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Developed by Ubisoft Montreal. Published by Ubisoft. Released on November 18, 2014. Available on PC, PS3, PS4, Xbox 360 and Xbox One (Reviewed). Review copy provided by Ubisoft.


The Far Cry series has become synonymous with being “over the top” in its grandiose action, open-ended gameplay and memorable characters. The latest in this series, Far Cry 4, shows little intention of changing up this formula, giving players another large-scale environment full of enemies and areas to explore with plenty of ways to do either. Besides some problems with its story and characters, it’s one game that any action fan will want to think about putting on their holiday wish list.

Far Cry 4 has you play as Ajay Ghale, a young man who is traveling to spread his mother’s ashes in her fictional home of Kyrat, located in the Himalayas. But everything quickly goes wrong at a border checkpoint and you’re soon captured by the villainous Pagan Min, a flamboyant dictator that rules Kyrat and also claims to have personal history with Ajay’s mother. You’re soon rescued by the Golden Path, a resistance movement that’s been battling Pagan’s rule for years. They give you a machine pistol and bam! Thus starts the mayhem.

Mayhem is something Far Cry 4 has in large supply. Right from the start, the amount of flexibility you’re given in almost any firefight is almost overwhelming. You can chuck grenades around like a madman, snipe enemies from afar, sneak around and stab guards in the throat, or emulate John Rambo by finding the biggest gun you can and holding down the trigger until the hammer goes “click”. And those are just the more straightforward methods of Far Cry 4‘s action, as you can now experiment with throwing bait around to lure predators down on enemies or riding an elephant into battle and smashing cars aside like toys. Aside from a few missions where you’re forced to approach an objective in a certain way, Far Cry 4 does a fantastic job of giving players a large degree of agency in how they’d like to engage with its action sequences. There is no funneling into a glorified hallway as seen in other shooters. And in true Far Cry fashion, the gameplay is dynamic enough to just plain surprise you, whether it’s a guard you didn’t see coming up behind you with a shotgun or a random honey badger descending upon the battlefield to claw everyone’s eyes out. It’s impressive stuff to say the least.

What’s also impressive is the country of Kyrat; a huge, beautiful valley surrounded by tall mountains that you’ll likely spend hours exploring by hiking its hills and climbing its cliffs. Ubisoft Montreal has done a great job of making Kyrat feel alive, with the sounds and motions of all manner of wildlife and people going about their day along its dirt roads and dilapidated buildings. While walking around, you may notice the barks of fully automatic weapons just over the next hill, signaling a possible skirmish between the rebels and Min’s army. You’ll hear villagers yell out in fear if they see an eagle or watch as a leopard stalks and kills a deer in one smooth motion. It can get a little frustrating how you can’t seem to go more than a few meters without stumbling across something going on in the game world, but, if anything, at least it means your travels won’t be boring.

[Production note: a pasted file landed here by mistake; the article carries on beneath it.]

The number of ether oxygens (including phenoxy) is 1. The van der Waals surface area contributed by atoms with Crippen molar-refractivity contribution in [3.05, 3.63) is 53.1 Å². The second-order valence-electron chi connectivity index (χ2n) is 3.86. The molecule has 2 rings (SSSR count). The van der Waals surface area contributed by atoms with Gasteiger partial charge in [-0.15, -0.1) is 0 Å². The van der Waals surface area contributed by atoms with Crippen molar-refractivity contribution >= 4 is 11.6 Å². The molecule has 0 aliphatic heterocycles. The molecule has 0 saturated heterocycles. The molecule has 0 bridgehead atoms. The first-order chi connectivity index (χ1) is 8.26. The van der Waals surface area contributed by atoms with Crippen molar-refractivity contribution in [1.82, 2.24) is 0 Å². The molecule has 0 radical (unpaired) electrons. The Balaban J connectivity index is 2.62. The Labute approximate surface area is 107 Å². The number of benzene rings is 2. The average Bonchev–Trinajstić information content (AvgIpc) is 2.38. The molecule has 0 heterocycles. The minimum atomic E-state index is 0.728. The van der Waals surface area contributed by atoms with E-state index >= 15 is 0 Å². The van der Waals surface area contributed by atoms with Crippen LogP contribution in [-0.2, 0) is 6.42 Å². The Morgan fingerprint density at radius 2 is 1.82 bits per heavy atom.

Several components from Far Cry 3 do make a return in 4 without too many changes – you’ll hunt animals to craft new gear, liberate bell towers to reveal parts of the map, and conquer outposts to provide new fast travel points. Kyrat is also loaded with multiple side quests, collectibles and random “Karma” events that break up the story campaign. Thankfully, nearly every extra mission is tied to some kind of reward that helps progress the game so they don’t feel like pointless grinding. Most weapons are unlocked via campaign missions, but you can speed up that process by liberating the towers or taking out enemies armed with the gear you want. Several abilities in the skill trees are locked until you complete prerequisite tasks like taking over outposts without being detected, or playing through a specific type of side mission. You can earn discounts on ammunition and supplies by assisting rebels in skirmishes with Pagan Min’s army or rescuing hostages. Whether it’s just getting some extra money, experience points, or access to a special weapon, Far Cry 4 does an excellent job of making you feel like anything you do can reward you in some way, and you’re not just trying to fill up an arbitrary bar for an achievement.

A definite highlight of the game is seen in the Shangri-La missions. As you collect parts of a thangka, you’re treated to “visions” of an ancient warrior who has traveled to the mythical land of Shangri-La. This beautiful world is filled with rich red and golden color aesthetics, and the darkened teal and blue of lurking masked demons. While more linear than the rest of the game, these missions are more evenly-paced and a welcome break from the bullet-filled Kyrat. You’ll banish masked demons with the help of a mystical tiger and a time-slowing bow, while a narrator recites the tale of the warrior’s quest to defeat the evil that’s taken root in the land. With great visuals and challenging combat, I could honestly see myself playing an entire game’s worth of missions in Shangri-La, battling monstrous foes with my tiger friend and listening to the narrator regale me with more stories.